Case: R. v. Fucile, 2020 ABCA 189 (CanLII)

Keywords: hearsay evidence; kidnapping; res gestae exception


The complainant calls out for help from a townhouse, catching the attention of Ms. Sakaguchi in the neighbouring yard. From Ms. Sakaguchi’s police statement, the complainant asks her to call 911; that she had been kidnapped but does not know her captor. The complainant describes him as driving a silver KIA.

When police arrive, the complainant is panicked. Her arms and legs are bound, and there is a gag below her mouth. After the police enter the townhouse and begin removing her restraints, the complainant tells them she had been kidnapped by her roommate, the Appellant. The complainant says that the Appellant was going to kill her “because she knew too much about his drug dealing”. (See para. 4).

Police observe the complainant’s demeanour as shaking, frantic, hysterical, and upset. They also note her statement that the Appellant had left the townhouse in a rented silver KIA. Further, in the ambulance, the complainant tells police that Mr. Fucile (the roommate) did this because he was “paranoid, had been drinking and doing cocaine, was a cocaine dealer and was worried she would tell the police”. (See para. 5).

By the time the complainant reached the hospital, however, she declines to give a statement. Several attempts are made to meet with her to take a statement, but no statement is ever obtained. She does not testify at Trial.

Without the complainant’s viva voce testimony or a statement, the Crown sought to adduce the complainant’s utterances to the police under the principled exception to the hearsay rule as set out in R v Khan, 1990 CanLII 77 (SCC). The Trial Judge declines on the basis there was no “necessity” (i.e. no evidence the complainant had been notified of the trial date, had refused to testify, or was unavailable to attend court). (See para. 9).

Alternatively, having determined the complainant’s utterances were “reliable”, the trial judge admitted them under the res gestae exception. (See paras. 10, 12). The Appellant was convicted. On appeal, however, the Court of Appeal excluded the Crown’s hearsay evidence. In the absence of evidence capable of identifying the complainant’s captor, the Appellant’s appeal is allowed and an acquittal entered. (See paras. 2 & 36).


Hearsay evidence presents a significant practical challenge for Canadian courts; especially where it is the only evidence available. As stated by the Court of Appeal, “[w]here cross-examination cannot be used to test the honesty of the declarant or the accuracy of the statement, it can be difficult for the trier of fact to assess whether the contents of the statement are true”. (See para. 27).

Citing R v Khelawon, 2006 SCC 57 at para. 35 and R v Starr, 2000 SCC 40 at para. 162, the Court of Appeal defines hearsay evidence as any statement that it is being adduced to prove the truth of its contents in the absence of a contemporaneous opportunity to cross-examine the declarant as to the truth of the contents. It is presumptively inadmissible. (See para. 27).

Hearsay can be admissible where,

  • it meets the criteria of a traditional exception;
  • or if it meets the criteria of necessity and reliability under the principled exception.

As noted by the Court of Appeal, the Trial Judge ultimately retains discretion to exclude legally admissible hearsay if its prejudicial effect outweighs its probative value. (See para. 28).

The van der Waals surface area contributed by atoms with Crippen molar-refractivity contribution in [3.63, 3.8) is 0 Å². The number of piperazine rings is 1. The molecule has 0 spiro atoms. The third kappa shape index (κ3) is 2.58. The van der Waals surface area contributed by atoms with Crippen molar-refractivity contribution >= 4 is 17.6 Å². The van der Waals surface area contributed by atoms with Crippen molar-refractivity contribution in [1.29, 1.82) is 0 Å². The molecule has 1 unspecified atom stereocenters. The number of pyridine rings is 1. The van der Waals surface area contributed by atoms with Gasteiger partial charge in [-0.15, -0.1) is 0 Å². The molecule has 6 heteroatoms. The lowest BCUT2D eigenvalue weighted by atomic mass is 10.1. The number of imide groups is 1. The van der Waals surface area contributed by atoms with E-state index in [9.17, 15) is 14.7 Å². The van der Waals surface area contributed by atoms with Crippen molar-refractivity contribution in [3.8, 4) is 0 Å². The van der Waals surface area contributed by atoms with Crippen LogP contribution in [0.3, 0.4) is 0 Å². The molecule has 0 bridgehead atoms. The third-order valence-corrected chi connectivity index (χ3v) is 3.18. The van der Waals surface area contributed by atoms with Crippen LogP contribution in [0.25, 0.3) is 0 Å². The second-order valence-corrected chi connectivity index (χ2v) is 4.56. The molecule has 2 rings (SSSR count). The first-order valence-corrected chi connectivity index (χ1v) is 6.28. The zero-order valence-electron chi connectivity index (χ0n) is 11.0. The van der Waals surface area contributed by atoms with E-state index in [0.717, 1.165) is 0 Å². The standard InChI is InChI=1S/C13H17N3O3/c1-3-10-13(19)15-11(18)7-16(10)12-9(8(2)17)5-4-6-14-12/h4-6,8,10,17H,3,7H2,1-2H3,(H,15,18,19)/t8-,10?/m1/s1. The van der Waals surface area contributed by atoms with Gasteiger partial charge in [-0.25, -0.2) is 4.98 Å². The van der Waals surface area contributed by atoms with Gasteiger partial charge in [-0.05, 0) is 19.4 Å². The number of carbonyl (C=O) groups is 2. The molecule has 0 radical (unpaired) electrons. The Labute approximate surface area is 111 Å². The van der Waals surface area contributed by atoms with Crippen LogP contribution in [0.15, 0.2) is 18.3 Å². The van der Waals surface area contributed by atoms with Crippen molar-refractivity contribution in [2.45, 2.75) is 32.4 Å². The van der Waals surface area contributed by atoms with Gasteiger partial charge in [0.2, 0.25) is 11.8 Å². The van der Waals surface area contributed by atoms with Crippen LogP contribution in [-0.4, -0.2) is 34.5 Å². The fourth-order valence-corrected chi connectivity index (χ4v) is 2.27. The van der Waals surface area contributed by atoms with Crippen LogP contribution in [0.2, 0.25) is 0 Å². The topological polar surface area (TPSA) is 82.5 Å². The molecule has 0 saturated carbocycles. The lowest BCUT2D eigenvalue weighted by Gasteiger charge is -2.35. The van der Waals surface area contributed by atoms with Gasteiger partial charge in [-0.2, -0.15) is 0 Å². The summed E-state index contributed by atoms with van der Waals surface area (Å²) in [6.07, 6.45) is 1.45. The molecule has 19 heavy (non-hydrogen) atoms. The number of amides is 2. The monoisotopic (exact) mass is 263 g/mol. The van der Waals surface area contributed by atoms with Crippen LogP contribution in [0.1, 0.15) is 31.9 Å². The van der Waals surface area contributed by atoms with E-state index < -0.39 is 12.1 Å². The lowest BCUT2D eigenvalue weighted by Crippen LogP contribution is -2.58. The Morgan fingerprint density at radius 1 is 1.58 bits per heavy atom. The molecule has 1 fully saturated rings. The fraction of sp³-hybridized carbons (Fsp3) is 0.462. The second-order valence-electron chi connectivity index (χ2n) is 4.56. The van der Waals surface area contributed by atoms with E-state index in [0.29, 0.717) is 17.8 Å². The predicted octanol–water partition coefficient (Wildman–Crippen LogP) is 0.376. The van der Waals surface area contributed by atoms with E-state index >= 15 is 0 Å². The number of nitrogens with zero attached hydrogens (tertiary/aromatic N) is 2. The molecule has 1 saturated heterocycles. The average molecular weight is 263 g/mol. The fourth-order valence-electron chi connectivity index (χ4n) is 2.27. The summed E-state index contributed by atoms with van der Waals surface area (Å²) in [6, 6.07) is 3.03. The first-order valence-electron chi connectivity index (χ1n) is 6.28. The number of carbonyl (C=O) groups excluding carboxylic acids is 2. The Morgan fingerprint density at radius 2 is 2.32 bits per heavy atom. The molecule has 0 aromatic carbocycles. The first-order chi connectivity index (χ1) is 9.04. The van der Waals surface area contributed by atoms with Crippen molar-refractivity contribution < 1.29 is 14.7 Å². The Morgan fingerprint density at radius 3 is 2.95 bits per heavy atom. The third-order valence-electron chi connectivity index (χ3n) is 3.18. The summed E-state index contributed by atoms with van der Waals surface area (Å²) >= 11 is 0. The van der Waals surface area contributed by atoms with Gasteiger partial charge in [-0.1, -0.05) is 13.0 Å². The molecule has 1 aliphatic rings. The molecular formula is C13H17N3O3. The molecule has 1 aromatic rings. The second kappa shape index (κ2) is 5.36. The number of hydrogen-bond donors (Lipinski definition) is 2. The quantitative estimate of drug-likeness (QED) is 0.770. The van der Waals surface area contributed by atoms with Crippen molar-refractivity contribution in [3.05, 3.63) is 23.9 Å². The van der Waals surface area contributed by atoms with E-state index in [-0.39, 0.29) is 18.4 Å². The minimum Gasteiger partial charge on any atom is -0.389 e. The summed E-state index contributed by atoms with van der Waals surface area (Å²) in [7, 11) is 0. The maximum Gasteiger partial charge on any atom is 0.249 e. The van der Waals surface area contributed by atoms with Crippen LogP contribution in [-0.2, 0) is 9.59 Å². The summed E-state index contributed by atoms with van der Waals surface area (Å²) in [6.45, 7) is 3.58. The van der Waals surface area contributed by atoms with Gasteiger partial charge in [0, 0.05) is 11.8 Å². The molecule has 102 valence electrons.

In this case, the Court of Appeal found the Trial Judge erred in the analysis of hearsay: “…the trial judge erred in defining prejudice. This error tainted weighing of the police hearsay’s prejudicial effect against its probative value and the conclusion it should be admitted into evidence.” (See para. 29).

The Court of Appeal rejected the Trial Judge’s analysis of whether the hearsay in question would be prejudicial to the Appellant:

His only explanation for that conclusion was that “[i]dentification of an accused as the offender will always be extremely prejudicial to the accused”. This was an error. The police hearsay, like identification evidence generally, would tend to support a finding of guilt. That does not make it prejudicial. It makes it probative, as the trial judge also noted. Having applied the same definition to both “prejudicial effect” and “probative value”, it is not surprising that he found the two were equal in weight. (See para. 33).

In the circumstances of this case, the Court of Appeal concluded the hearsay had a prejudicial effect that outweighed its probative value. The Court of Appeal determined the police hearsay was “uncorroborated in many material respects”, and noted “[t]here was little if any other evidence to assist in evaluating the reliability of either of the complainant’s statements.” (See para. 34).

Finally, we note the Court of Appeal’s useful practice direction for counsel and Trial Judges at paras. 22-25. For the Court of Appeal, “the best practice for counsel drafting an agreed statement of facts is to state precisely the facts that are being admitted. There is no need to provide the evidence that supports those facts; indeed, doing so can give rise to confusion.” (See para. 24). Further, as regards Trial Judges, “[t]he best practice for a trial judge facing an ambiguous agreement as to fact or evidence is to ask the parties what they intended, thereby ensuring that facts are knowingly and voluntarily admitted.” (See para. 25).

Counsel for the Appellant (appearing by WebEx): Rajbir Dhillon (Department of Justice and Solicitor General, Special Prosecutions, Calgary)

Counsel for the Respondent (appearing by WebEx): Lori Mackay, Calgary & Jennifer Ruttan (Ruttan Bates, Calgary)

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